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Suzanne Wells Testimony – DCPS Chancellor Hearing – December 8, 2016

DC City Council Committee on Education Public Hearing

Chancellor of the District of Columbia Public Schools Antwan Wilson

Confirmation Resolution of 2016

December 8, 2016

Suzanne Wells

Eliot-Hine Middle School Parent

Founder, Capitol Hill Public Schools Parent Organization (CHPSPO)

Thank you for the opportunity to testify at today’s hearing on the confirmation of Antwan Wilson as the next Chancellor of the District of Columbia Public Schools (DCPS). 

On August 11, 2016, the Coalition for DC Public Schools and Communities sent a letter to Mayor Bowser identifying qualities the public school education advocacy groups felt were appropriate for the next Chancellor.  These qualities included:

  • Experience as a professional educator and administrator;
  • Tenacity in advocating for current and former DCPS families;
  • Commitment to healthy and productive relationships with principals, teachers, communities, parents and students;
  • Management skills encompassing core school business functions; and
  • Demonstrated support for a well-rounded education for every student.

Since Mayor Bowser announced the selection of Mr. Wilson on November 22, 2016, I have had the chance to read newspaper articles about his tenure in Oakland, attend a meet and greet with him, and speak to a parent from Oakland.  What I have learned is that Mr. Wilson is in fact a career educator who has experience working in and leading a large public school system.  He has experience bringing about positive change in low-performing schools, and seems genuinely committed to meeting the educational needs of all students and ensuring they get a well-rounded education.

Areas where I believe the Education Committee should take a close look at Mr. Wilson are his 1) tenacity in becoming an advocate for DCPS and 2) commitment to healthy and productive relationships with principals and teachers.

In DC, where we have a strong and robust public charter school sector, and where choice is strongly promoted through efforts like My School DC, it is absolutely imperative that the next Chancellor be a tenacious advocate for our city-run public schools.  At your roundtable last week, Cathy Reilly testified that Mr. Wilson should be held accountable for increasing the enrollment of the students in DCPS and she suggested a modest and achievable growth rate of 3% a year.  I believe this is a very sound recommendation that absolutely should be included in Mr. Wilson’s contract.  If he is true to his word about lifting up low-performing schools, he should be successful in attracting families to their neighborhood schools.  If he is true to his word about meeting the educational needs of all students, he will keep families committed to DCPS.  Increasing enrollment in DCPS will be one of the surest benchmarks  Mayor Bowser and the Education Committee will have to evaluate whether Mr. Wilson is successfully performing his responsibilities.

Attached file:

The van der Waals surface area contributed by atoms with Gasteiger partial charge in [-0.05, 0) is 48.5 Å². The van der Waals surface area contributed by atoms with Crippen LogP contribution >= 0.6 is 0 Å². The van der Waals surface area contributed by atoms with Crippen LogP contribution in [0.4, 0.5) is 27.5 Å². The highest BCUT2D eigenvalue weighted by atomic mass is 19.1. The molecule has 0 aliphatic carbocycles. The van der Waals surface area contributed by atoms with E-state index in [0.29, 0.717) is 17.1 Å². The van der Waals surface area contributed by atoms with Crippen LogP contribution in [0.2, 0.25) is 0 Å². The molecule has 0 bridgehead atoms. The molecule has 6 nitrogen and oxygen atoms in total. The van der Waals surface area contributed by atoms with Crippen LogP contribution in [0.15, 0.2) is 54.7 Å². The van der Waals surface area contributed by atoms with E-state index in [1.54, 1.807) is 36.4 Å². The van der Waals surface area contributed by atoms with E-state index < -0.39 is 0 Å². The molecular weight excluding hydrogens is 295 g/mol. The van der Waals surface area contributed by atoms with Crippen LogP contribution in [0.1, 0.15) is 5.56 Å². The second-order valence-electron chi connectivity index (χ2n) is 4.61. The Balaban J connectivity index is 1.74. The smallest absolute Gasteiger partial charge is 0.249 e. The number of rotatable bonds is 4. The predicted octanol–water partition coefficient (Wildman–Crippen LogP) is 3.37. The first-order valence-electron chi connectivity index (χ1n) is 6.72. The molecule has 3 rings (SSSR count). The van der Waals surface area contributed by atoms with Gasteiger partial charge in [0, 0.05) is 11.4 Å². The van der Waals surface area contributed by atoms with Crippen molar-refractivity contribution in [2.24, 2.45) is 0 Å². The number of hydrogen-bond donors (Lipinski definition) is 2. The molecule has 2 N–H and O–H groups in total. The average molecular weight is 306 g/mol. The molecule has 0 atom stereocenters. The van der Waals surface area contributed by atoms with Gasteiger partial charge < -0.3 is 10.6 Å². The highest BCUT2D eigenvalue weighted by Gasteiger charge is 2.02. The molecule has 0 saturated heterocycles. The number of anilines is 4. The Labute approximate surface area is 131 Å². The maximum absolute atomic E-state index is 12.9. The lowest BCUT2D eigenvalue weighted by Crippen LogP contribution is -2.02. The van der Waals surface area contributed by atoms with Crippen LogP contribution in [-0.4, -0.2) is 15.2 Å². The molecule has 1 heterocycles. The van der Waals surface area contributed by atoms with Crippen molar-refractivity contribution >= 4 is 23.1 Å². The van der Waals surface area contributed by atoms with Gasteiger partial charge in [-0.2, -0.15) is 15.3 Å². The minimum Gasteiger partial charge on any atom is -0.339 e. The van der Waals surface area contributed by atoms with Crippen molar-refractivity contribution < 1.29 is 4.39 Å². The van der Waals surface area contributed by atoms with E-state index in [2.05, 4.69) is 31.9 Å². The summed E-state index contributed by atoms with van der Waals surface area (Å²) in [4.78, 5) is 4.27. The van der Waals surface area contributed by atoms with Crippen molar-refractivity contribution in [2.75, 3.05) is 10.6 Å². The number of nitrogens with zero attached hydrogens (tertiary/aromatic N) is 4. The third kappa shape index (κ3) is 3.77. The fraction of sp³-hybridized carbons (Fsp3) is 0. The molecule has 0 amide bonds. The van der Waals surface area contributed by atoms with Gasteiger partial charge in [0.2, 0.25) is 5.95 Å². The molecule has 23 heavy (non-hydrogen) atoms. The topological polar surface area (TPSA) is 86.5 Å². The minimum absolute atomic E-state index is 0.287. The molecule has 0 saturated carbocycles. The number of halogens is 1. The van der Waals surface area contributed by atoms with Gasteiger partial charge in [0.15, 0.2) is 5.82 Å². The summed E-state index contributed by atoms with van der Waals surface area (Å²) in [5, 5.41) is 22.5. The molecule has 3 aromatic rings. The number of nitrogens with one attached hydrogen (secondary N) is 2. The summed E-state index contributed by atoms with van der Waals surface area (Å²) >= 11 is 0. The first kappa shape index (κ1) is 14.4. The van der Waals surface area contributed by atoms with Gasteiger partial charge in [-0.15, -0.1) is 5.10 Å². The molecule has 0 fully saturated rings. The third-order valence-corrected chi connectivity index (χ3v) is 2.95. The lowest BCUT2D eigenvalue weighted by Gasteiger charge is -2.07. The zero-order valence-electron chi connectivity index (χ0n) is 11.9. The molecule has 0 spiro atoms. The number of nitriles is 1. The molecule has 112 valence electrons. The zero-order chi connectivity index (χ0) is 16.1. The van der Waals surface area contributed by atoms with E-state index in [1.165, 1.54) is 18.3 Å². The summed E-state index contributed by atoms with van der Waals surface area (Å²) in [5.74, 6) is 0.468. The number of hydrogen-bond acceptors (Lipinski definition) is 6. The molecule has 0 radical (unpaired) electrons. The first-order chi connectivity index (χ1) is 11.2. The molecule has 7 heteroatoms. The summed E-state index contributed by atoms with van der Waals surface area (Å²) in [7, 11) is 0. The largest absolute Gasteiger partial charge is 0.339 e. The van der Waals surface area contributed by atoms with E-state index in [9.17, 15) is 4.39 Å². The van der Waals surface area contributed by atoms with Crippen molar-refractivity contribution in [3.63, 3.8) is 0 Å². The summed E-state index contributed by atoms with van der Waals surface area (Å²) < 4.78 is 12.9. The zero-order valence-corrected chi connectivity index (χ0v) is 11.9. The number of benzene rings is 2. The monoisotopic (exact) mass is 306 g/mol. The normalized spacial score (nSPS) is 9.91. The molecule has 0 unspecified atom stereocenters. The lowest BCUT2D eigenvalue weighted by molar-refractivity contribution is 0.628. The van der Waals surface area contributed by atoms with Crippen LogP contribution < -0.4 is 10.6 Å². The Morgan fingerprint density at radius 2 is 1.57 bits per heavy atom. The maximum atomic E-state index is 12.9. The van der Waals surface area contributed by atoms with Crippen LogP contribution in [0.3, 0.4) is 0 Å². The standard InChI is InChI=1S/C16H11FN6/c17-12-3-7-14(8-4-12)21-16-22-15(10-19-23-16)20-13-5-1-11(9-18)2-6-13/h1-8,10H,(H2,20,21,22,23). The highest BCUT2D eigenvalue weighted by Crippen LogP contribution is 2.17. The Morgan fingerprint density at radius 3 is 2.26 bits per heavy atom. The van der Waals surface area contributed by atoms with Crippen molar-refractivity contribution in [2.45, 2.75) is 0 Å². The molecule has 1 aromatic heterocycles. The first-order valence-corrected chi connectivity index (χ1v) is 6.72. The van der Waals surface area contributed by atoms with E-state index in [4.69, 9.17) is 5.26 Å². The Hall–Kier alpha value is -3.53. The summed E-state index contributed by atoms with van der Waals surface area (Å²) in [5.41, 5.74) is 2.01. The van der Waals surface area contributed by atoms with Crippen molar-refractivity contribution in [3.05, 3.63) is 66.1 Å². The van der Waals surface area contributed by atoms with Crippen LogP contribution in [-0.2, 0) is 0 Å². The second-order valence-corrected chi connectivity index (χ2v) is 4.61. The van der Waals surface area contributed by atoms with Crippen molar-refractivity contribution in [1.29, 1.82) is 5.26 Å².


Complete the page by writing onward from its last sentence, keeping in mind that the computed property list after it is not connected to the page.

Many have read the March 4, 2016, article about Mr. Wilson’s efforts to bring closer coordination between the Oakland charter schools and the district run public schools.  Some of the things Mr. Wilson tried to achieve in Oakland, e.g., a common enrollment system, are already in place in DC.  Mr. Wilson appears to want to level the playing field between charter schools and district-run schools by promoting the same criteria for academics, discipline and enrollment.  In doing this, we should hope Mr. Wilson will bring insights that will encourage comprehensive planning between the Public Charter School Board and DCPS before new schools are opened or schools are closed.  I hope he will be successful in working with the charter school community to address public charter school practices that work to the detriment of DCPS — such as starting middle school at 5th grade instead of 6th grade, counseling low-performing students to leave individual charter schools (to be accepted back to a DCPS school) before testing begins, and suspending low-performing or difficult students without working to address their individual needs.

In closing, I hope Mr. Wilson has learned from his experience in working with parents and communities in both in Denver and Oakland that while we may not always agree with each other, it is important to invest the time to listen to each other and sincerely seek to understand other’s perspectives.  Parents and communities can bring enormous support to Mr. Wilson if he works with them as partners, and not as adversaries, such that the changes he may want to bring about can be fine-tuned to address genuine concerns.

If confirmed, I wish Mr. Wilson the best of luck in his new endeavor, and I personally look forward to working with him as a parent of a DCPS student.

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